As such, do try your best to get along with and work well with your teammates!

Who will be assessing me for the SIT test?

Third-party assessors will be in charge of the evaluation for the SIT test. This is to ensure that the assessment comes from a neutral standpoint, reducing the chance of biases influencing evaluation.

As such, this will ensure that all recruits have an equal and fair opportunity to do well in the SIT test.

These evaluators can come from different branches of the military. In fact, all of my assessors were actually NS-men and not regulars – which you would probably expect instead.

“This meant that they had already ORD-ed as an NSF awhile back and were currently serving their ORNS cycle as SIT test assessors.”

There was a thread on, where someone shared that they were posted to the Defense Psychology Department as an SIT test administrator. Having said that, as the thread was posted back in 2013, I’m not too sure if it still holds to this day.

The ranks that the assessors hold do come from all around – from Warrant Officers to Captains but consisting of even Corporal or Corporal First Class too.

Will knots be tested during the SIT test?

Fortunately, for those of you who are bad with knots, you will be elated to hear that you won’t be tested on knots during the SIT test. This means that they won’t line you up and ask you to tie all the various knots that they taught.

“That being said, being able to tie a knot is definitely very important as all the stations do require, in some shape or form, knot tying.”

As I have suggested above, do at least learn how to tie a clove hitch knot as it really does make your life easier!

Is the SIT test important?

image 17
Source: Imgflip

The importance of the SIT test does boil down to you, ultimately depending on whether you want to go to command school or not. 

I personally didn’t have any interest in going to command school so the SIT test didn’t hold any importance or significance to me. As such, I took just like any other exercise and wasn’t too fussed about it.

However, if you do want to get into OCS or SCS, then the SIT test is extremely important for you. It will be one of the deciding factors that determine your eligibility to either so you should try your best to lead and stand out from the rest – especially if you want to get into OCS.

What are some tips for the SIT test?

Here are some tips that may help you if you’re looking to try to ace your SIT test.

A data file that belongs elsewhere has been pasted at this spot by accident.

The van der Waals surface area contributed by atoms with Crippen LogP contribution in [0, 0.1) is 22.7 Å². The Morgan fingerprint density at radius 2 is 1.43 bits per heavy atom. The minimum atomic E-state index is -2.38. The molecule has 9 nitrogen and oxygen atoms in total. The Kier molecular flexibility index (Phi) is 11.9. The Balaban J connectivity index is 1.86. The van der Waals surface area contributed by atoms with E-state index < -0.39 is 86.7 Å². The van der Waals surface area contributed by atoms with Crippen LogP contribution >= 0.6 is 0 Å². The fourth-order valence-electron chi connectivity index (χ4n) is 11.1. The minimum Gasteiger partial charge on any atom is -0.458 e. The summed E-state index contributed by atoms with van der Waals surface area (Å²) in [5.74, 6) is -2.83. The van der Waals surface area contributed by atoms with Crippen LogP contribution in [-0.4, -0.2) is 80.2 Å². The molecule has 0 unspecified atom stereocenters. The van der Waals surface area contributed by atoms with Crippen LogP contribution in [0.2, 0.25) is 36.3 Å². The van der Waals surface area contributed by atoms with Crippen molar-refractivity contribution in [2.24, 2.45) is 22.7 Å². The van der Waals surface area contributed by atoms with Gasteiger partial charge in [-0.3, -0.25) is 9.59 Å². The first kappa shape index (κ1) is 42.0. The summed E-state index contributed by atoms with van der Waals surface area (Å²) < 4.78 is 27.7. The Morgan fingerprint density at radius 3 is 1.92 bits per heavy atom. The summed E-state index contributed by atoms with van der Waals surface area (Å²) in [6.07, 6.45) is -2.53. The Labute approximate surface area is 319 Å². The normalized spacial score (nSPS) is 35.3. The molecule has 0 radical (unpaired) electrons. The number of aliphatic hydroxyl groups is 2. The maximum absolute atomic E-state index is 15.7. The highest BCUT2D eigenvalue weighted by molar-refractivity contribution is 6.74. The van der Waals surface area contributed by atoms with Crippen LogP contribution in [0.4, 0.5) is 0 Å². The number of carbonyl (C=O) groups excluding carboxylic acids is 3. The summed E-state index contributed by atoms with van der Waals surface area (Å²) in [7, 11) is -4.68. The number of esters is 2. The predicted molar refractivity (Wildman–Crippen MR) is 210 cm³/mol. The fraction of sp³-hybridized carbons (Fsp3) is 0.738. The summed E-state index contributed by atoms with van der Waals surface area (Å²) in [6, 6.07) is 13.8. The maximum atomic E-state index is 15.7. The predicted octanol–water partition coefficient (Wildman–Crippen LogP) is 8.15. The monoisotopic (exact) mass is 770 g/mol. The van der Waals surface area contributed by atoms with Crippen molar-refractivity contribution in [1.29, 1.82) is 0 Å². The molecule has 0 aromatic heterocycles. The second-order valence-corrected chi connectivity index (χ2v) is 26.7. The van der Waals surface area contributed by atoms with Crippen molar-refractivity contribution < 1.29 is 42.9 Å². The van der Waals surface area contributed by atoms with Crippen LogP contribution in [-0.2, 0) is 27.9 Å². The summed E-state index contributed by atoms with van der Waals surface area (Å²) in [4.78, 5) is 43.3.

#1 Be flexible and ready to adapt to changes

Being a good leader during the SIT test is not only about being able to come up with a good plan but also being able to adapt to any additional prompts thrown your way. 

Additional prompts can include:

  • Sudden casualtieswhere a certain number of teammates are “injured” and no longer allowed to help out but become a casualty that must be taken care of
  • Enemy reinforcements inboundwhere your time limit suddenly decreases such as going from 10 mins remaining to just 5 mins 
  • Loss of equipmentwhere some of your equipment is no longer useable

As such, do keep on your toes and be ready to adapt your plan if need be!

#2 Be open to listening to your teammates

Even though you might be the leader of a specific station, do still try your best to listen to the suggestions that your other teammates might have. 

“Leading the team doesn’t mean that you always have to come up with the best solution on your own. Keep an open mind and work together with your teammates to think of the best plan of action”

Considering that peer evaluation does also play a role in determining if you get into command school, building a good rapport with your teammates wouldn’t be a bad idea!

#3 Staying calm

image 18
Source: MAM

This is arguably the most important point in my opinion – staying calm. Stressing out is a recipe for disaster in many real-life scenarios, and this follows true even during the SIT test.

After all, the purpose of the SIT test is to evaluate your ability to lead – even under stressful scenarios. As such, do try your best to keep level-headed and take things a step at a time – but obviously not at a snail’s pace.

“Furthermore, staying calm will allow you to process thoughts way better and also allow you to communicate more effectively with your teammates.”

The reason why I know this is that I ironically, did the exact opposite of this during my evaluation. My station involved defusing a bomb on a bridge and I, unfortunately, had let my nerves get the best of me. 

I vividly remember panicking from the get-go when the evaluator suddenly threw a bunch of information at me. I froze up and my mind went completely blank because I was just trying too hard to process everything at once. 

And this only got worse whenever he threw additional prompts my way or when someone asked me a question.

image 19
Me during my evaluation
Source: memebase

Needless to say, my partner and I completely failed the mission and the bomb “blew up”. 

Luckily for us, we were both not looking to get into command school so it didn’t really matter much. And as such, this is why I would stress the importance of keeping level-headed and trying to take things systematically.

And this story then ties into my last and final tip.

#4 Work together with your partner

I personally feel like each of the stations are designed to force teamwork between pairs. Often, a lot of information is provided at the start and attempting to remember it all alone is probably not the best idea.

As such, do try to work with your partner so that the information articulated, doesn’t overwhelm either of you, allowing you both to stay calm. And as you know, staying calm will help you think and communicate better.


To wrap this up, I hope that this article has given you a brief insight into what to expect during your upcoming SIT test. Even though it might get quite stressful, it is probably still one of the easier BMT activities at the same time!

As such, I have absolute trust that you will be able to ace your SIT test as long as you put your mind to it. Do your best and stay calm and be confident in yourself! 

And always remember, “Teamwork makes the dream work”.

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Isaac Lim

Always looking to try new things and blogging is one of them!